N-acetylmethanopyrrolidine methyl ester and its four 5-syn/anti-fluoro and hydroxy derivatives have been synthesized from 2-azabicyclo[2.2.0]hex-5-ene, a 1,2-dihydropyridine photoproduct. These conformationally constrained mimics of idealized C(?)-gauche and C(?)-anti conformers of pyrrolidines were prepared in order to determine the inherent bridge bias and subsequent heteroatom substituent effects upon trans/cis amide preferences. The bridgehead position and also the presence of gauche(syn)/anti-5-fluoro or 5-hydroxy substituents have minimal influence upon the K(T/C) values of N-acetylamide conformers in both CDCl(3) (43-54% trans) and D(2)O (53-58% trans). O-Benzoylation enhances the trans amide preferences in CDCl(3) (65% for a syn-OBz, 61% for an anti-OBz) but has minimal effect in D(2)O. The synthetic methods developed for N-BOC-methanopyrrolidines should prove useful in the synthesis of more complex derivatives containing ?-ester substituents. The K(T/C) results obtained in this study establish baseline amide preferences that will enable determination of contributions of ?-ester substituents to trans-amide preferences in methanoprolines.
The oxygen of a peptide bond has two lone pairs of electrons. One of these lone pairs is poised to interact with the electron-deficient carbon of the subsequent peptide bond in the chain. Any partial covalency that results from this n??* interaction should induce pyramidalization of the carbon (C(i)) toward the oxygen (O(i-1)). We searched for such pyramidalization in 14 peptides that contain both ?- and ?-amino acid residues and that assume a helical structure. We found that the ?-amino acid residues, which adopt the main chain dihedral angles of an ?-helix, display dramatic pyramidalization but the ?-amino acid residues do not. Thus, we conclude that O(i-1) and C(i) are linked by a partial covalent bond in ?-helices. This finding has important ramifications for the folding and conformational stability of ?-helices in isolation and in proteins.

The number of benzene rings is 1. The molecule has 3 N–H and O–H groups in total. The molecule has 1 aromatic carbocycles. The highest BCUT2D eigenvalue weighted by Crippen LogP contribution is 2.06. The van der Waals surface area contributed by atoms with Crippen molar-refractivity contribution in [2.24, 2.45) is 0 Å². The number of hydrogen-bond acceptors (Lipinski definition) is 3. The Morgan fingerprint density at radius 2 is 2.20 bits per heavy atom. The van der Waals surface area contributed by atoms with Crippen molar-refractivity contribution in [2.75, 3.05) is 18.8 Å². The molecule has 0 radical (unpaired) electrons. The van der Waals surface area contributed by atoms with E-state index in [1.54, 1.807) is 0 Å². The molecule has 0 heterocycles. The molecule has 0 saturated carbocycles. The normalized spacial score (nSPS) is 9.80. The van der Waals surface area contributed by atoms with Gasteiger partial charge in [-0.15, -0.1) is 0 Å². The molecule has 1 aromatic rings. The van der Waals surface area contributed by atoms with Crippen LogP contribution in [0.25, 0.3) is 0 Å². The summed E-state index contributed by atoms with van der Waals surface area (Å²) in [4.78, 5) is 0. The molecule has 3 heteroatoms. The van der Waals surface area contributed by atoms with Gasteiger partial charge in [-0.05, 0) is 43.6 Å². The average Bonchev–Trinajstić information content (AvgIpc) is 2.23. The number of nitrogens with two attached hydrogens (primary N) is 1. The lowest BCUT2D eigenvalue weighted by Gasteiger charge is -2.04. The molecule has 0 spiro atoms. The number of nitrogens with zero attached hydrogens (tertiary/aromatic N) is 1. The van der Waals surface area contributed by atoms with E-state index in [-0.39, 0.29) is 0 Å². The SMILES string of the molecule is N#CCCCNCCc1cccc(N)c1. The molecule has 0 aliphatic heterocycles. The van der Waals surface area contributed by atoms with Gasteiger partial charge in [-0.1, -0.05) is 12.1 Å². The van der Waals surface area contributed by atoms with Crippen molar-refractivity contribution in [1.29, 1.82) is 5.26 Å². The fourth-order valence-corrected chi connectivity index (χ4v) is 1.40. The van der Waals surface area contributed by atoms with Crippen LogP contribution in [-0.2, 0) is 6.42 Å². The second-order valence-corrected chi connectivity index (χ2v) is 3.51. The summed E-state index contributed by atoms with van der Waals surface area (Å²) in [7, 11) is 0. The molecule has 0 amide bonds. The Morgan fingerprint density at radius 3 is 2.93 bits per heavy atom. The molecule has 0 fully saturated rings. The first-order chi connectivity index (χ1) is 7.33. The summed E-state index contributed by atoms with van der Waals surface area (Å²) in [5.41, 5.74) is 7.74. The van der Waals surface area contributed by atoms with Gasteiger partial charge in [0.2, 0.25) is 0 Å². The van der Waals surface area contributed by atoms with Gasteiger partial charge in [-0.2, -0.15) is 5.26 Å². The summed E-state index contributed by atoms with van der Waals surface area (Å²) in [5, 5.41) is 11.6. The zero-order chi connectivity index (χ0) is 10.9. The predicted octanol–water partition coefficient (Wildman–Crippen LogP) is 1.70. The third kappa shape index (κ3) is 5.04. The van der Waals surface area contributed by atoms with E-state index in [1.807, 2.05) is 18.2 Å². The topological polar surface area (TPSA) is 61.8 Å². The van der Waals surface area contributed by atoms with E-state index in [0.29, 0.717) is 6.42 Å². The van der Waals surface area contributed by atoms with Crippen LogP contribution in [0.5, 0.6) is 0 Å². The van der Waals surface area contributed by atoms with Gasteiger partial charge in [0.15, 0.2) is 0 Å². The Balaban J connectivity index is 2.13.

Prolyl 4-hydroxylases install a hydroxyl group in the 4R configuration on the gamma-carbon atom of certain (2S)-proline (Pro) residues in tropocollagen, elastin, and other proteins to form (2S,4R)-4-hydroxyproline (Hyp). The gauche effect arising from this prevalent post-translational modification enforces a C(gamma)-exo ring pucker and stabilizes the collagen triple helix. The Hyp diastereomer (2S,4S)-4-hydroxyproline (hyp) has not been observed in a protein, despite the ability of electronegative 4S substituents to enforce the more common C(gamma)-endo ring pucker of Pro. Here, we use density functional theory, spectroscopy, crystallography, and calorimetry to explore the consequences of hyp incorporation on protein stability using a collagen model system. We find that the 4S-hydroxylation of Pro to form hyp does indeed enforce a C(gamma)-endo ring pucker but a transannular hydrogen bond between the hydroxyl moiety and the carbonyl of hyp distorts the main-chain torsion angles that typically accompany a C(gamma)-endo ring pucker. This same transannular hydrogen bond enhances an n-->pi* interaction that stabilizes the trans conformation of the peptide bond preceding hyp, endowing hyp with the unusual combination of a C(gamma)-endo ring pucker and high trans/cis ratio. O-Methylation of hyp to form (2S,4S)-4-methoxyproline (mop) eliminates the transannular hydrogen bond and restores a prototypical C(gamma)-endo pucker. mop residues endow the collagen triple helix with much more conformational stability than do hyp residues. These findings highlight the critical importance of the configuration of the hydroxyl group installed on C(gamma) of proline residues.